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1 Classroom Experiments

2 Strengths and Weaknesses Strengths –motivation, involvement, empathy, fun! –encourages active and deep learning –illustration and contextualisation –evidence that they have a positive impact on students learning –one way of dealing with the heterogeneity of students

3 Potential weaknesses –over-simplification –not taken seriously –coverage –preparation time Strengths and Weaknesses

4 Overcoming the drawbacks –clear guidelines –feedback and reflection –drawing on concepts in later classes –linked to seminar activities See Economics Network site for a range of games and tips on their use Strengths and Weaknesses

5 Background One of the first classroom experiments (Chamberlin 1948) Referring to this game Holt(1996) stated that it: would be my clear first choice if I were limited to a single lecture in a microeconomics course at any level Game 1: A market game

6 Students divided into buyers and sellers Students given cards –Black for sellers of the item Number on card gives cost of item in £s Want to sell above value of card –Red for buyers of the item Number on card gives value of item in £s Want to buy below value of card Trading takes place –Individual buyers and sellers agree prices trading pit/offer,counteroffer and haggling –Mark their gain on their sheet –No deal gives no gain or loss Game 1: A market game

7 Game 1: Reflections Prices normally converge to competitive equilibrium Price convergence tends to be slower and variance of prices is greater than oral double auction However pedagogic advantages Sometimes negotiating ability of one side of the market is much better –Normally buyers

8 Game 1: Reflections Easy to demonstrate producer and consumer surplus Helps introduce the concept of efficiency Can discuss information issues Can introduce a tax of £x on suppliers or price ceilings/floors Monopoly version (one person has all black cards)

9 £2 tax imposed on sellers (b) One we tried earlier (b) Potential gains An 18 player game

10 Game 2: Expected value game TV show: Deal or No Deal? –Channel 4, six days per week (45 mins) US version playable online (link) (link) –26 people each with a suitcase of money, the amount not known to them Sums of money vary from 1¢ to $1,000,000 –One contestant us selected to play … who eliminates suitcases in batches, whose contents are then revealed After each batch, the contestant is offered a Deal by the Banker, based on the values yet to be eliminated The contestant chooses Deal or No Deal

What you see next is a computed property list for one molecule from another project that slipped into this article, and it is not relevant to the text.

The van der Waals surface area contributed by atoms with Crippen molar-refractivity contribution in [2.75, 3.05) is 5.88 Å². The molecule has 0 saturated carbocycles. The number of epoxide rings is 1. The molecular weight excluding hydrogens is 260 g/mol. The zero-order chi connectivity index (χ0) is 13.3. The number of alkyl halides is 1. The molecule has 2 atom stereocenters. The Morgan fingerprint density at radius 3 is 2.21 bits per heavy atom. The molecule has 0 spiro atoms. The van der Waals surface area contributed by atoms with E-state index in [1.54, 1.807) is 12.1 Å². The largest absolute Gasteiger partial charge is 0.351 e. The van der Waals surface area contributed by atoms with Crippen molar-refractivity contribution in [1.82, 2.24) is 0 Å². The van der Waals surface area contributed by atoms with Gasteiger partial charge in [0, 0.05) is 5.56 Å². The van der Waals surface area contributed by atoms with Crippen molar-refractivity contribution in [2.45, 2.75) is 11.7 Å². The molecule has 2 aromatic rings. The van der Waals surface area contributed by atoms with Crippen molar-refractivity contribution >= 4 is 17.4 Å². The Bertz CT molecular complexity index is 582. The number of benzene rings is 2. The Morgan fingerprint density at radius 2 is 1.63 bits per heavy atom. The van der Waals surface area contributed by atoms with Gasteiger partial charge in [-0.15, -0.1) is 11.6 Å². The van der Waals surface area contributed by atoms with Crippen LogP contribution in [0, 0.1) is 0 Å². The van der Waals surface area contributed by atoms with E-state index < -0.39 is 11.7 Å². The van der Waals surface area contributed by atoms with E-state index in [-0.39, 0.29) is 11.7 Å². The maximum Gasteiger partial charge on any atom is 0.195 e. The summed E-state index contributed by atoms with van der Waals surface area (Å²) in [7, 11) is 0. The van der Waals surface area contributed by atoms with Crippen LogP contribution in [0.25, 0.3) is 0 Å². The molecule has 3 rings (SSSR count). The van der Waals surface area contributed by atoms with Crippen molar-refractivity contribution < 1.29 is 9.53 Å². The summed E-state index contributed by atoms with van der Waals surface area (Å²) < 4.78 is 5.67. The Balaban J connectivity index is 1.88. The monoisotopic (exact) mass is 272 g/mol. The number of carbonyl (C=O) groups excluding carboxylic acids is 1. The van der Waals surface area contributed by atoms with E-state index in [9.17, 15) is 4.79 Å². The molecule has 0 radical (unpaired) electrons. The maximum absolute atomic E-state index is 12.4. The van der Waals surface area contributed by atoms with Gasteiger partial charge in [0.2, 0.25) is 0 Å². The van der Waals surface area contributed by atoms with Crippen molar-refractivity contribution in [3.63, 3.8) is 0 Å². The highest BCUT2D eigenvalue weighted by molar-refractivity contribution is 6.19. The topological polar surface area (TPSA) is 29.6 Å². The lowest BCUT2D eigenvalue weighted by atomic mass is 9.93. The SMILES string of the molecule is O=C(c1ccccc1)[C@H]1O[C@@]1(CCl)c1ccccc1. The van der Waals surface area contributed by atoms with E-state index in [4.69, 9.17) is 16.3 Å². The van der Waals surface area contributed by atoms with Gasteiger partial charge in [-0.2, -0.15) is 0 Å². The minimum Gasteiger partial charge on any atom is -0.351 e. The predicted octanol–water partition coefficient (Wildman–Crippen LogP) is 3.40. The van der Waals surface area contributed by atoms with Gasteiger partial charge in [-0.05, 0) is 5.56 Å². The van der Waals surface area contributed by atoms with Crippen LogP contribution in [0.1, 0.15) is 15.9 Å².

11 Game 2: Reflections Virtually all students will be familiar with the game Easy to set up: –It can be played online –Or with envelopes and the sums of money on the whiteboard Illustrates decision-making under risk –Expected value; risk premia; probability; risk attitudes and what affects them

12 Game 3: Prisoners dilemma game Activity –Each person is given two playing cards – one black (Clubs or Spades) one red (Hearts or Diamonds) –They play one card each round and are matched to another person –Pay-offs depend on the card chosen by each individual and the person they are matched with

13 Game 3: Reflections Very easy to set up and fun to play –Can easily be played in a seminar –PDG was judged the most effective game by first year students last year Can demonstrate –How the extent of cooperation is affected by Pay-off incentives One shot vs. repeated interaction –Motivation, social preferences and intrinsic reciprocity

14 Game 4: A Keynesian beauty contest A game about investor expectations –predicting share prices based on what you think other people will do Simple to play –No equipment required other than: a calculator for the tutor a whiteboard/flipchart for recording results The game (each round) –Students have to select a number from 0 to 100 –A prize is given in each round to the student who selects a number closest to 2/3 of the mean

15 Game 4: A Keynesian beauty contest Each person of N-players is asked to choose a number from the interval 0 to 100. The winner is the person whose choice is closest to p times the mean of the choices of all players (where p is, for example, 2/3). The winner gets a fixed prize (e.g.a chocolate). The same game should then be repeated for several periods. Students are informed of the mean, 2/3 mean and all choices after each period. Students should write down each time (or at the end) a brief comment about how they came to their choice. Time to think in each period: about 3 minutes

16 Game 4: Reflections Link1 Link 2Link1Link 2 At the end –Students can be asked to explain their decisions Can demonstrate: –Expectations formation –Iterative thinking / progression –Movement to Nash equilibrium

17 Some other games Auctioning a pound coin Production function game Public goods game Ultimatum bargaining game

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